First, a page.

No quick fixes for farmers

Published 12:00 am Monday, August 26, 2002

Farmers, agri-business representatives, scientists and a Congressman all gathered Thursday in a hot and dry field on Hare Road in the Holland area of Suffolk. Each person there arrived searching for solutions to their agricultural dilemmas and all were looking toward Congressman of the Fourth District J. Randy Forbes for answers.

Forbes was the keynote speaker for the annual &uot;Field Day,&uot; an event sponsored by Virginia Tech’s Tidewater Agricultural Research & Extension Center (TAREC).

TAREC’s Annual Field Days serve to educate farmers with the latest in scientific data on crops, new types of farm equipment and demonstrations that show how to improve productivity on the farm.

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The Rev. Dolan A. Talbert of Holy Neck United Church of Christ opened the meeting by asked God to bless the farmers and their labors in the soil.

Following a luncheon served by the Holland Ruritans, Forbes stepped up to the podium to speak to farmers whose crops are currently drying and dying in the field. He’s familiar with the plight of the farmers since he serves on the agricultural committee. He also understands their great concern over the disappearance of price supports for their crops.

Prior to the loss of the &uot;peanut price supports,&uot; peanuts were like nuggets of gold for most of Suffolk’s producers. Now that peanut prices have dropped from $610 per ton to around $355 per ton, local farmers are feeling the pinch. What was once the number one crop across Suffolk is now losing ground to less profitable ones.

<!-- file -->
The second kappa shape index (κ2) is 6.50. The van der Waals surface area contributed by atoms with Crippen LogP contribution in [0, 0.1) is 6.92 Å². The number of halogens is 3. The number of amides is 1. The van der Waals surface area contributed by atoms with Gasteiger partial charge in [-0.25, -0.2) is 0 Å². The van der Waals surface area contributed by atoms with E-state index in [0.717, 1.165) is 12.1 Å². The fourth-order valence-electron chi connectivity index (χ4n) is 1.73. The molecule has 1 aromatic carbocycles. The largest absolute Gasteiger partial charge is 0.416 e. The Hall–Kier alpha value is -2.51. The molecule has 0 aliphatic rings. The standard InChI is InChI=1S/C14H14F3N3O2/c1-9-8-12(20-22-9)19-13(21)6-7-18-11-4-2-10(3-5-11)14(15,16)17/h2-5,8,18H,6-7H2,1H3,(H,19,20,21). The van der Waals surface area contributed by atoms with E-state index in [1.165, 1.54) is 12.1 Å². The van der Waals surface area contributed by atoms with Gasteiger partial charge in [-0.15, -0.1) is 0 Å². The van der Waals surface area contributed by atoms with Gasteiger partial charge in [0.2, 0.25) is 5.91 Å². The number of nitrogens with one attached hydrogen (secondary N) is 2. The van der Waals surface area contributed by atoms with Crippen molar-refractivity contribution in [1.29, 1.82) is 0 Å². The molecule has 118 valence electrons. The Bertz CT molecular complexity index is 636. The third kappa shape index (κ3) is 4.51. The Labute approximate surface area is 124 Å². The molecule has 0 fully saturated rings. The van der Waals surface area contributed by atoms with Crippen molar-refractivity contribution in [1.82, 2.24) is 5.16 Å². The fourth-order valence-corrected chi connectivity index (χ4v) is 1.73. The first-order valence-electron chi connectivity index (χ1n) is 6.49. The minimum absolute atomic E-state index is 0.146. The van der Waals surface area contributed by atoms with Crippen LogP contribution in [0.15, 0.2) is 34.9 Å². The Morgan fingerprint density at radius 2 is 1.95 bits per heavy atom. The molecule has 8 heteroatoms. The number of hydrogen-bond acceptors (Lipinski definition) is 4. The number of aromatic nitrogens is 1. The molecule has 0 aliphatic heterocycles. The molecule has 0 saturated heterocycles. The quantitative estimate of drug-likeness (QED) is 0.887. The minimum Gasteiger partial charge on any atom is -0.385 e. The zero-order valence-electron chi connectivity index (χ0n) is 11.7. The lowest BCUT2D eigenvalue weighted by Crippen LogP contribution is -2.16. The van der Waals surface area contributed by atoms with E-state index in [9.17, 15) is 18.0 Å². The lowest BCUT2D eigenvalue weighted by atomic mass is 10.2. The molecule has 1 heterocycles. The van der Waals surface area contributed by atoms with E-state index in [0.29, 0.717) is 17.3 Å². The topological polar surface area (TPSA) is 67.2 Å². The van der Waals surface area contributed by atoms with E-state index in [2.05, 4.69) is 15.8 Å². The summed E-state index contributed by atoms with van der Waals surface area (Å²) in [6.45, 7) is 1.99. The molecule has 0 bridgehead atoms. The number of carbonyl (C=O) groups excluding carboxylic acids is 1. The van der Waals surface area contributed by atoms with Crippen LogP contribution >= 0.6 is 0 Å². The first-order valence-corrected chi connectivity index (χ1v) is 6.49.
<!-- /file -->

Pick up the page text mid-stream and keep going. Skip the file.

&uot;Let me tell you that farmer is not sweating just because of the sun,&uot; said Forbes. &uot;He’s sweating because the rules have changed and they’ve changed right under his feet. While he was trying to decide when to plant, what to plant, or whether he should plant at all, Congress could not decide what the rules should be. They waited far too long to pass the new farm bill.&uot;

Forbes said that Congress is still working for a final version of the farm bill, and he’s asked his colleagues to implement the &uot;peanut version&uot; of the bill next year.

&uot;The peanut program is the most significant change on the entire bill,&uot; said Forbes while the farmers nodded in agreement. &uot;I argued that it should be exempted from the change until we’ve had a chance to figure out how to deal with the changes.&uot;

Every farmer at the meeting knew that Forbes’ idea bit the dust.

&uot;Now, here we are at the end of August and we still don’t have all the details on implementation,&uot; he added.

Forbes added that opposition also arose when target prices for the preferred Virginia-type peanuts were discussed.

Forbes also pointed out that farming is not just economics, but a way of life and it is important to keep that way of life alive.

&uot;Day after day when farmers go out of business there isn’t anybody coming along to take your place,&uot; he added. &uot;It’s too expensive, it’s too hard and too tough to put everything on the line. This is a national security issue because if we wake up down the road and we’re dependent on all these foreign countries for our food supply, that is just as dangerous as being dependent on them for our oil or our steel or anything else that’s out there.&uot;

Forbes said his grandfather was a farmer and his brother farmed until the 1980s and he is well aware that farming is the backbone of America.

&uot;These are the people who built America and we can’t just throw them by the wayside,&uot; he said.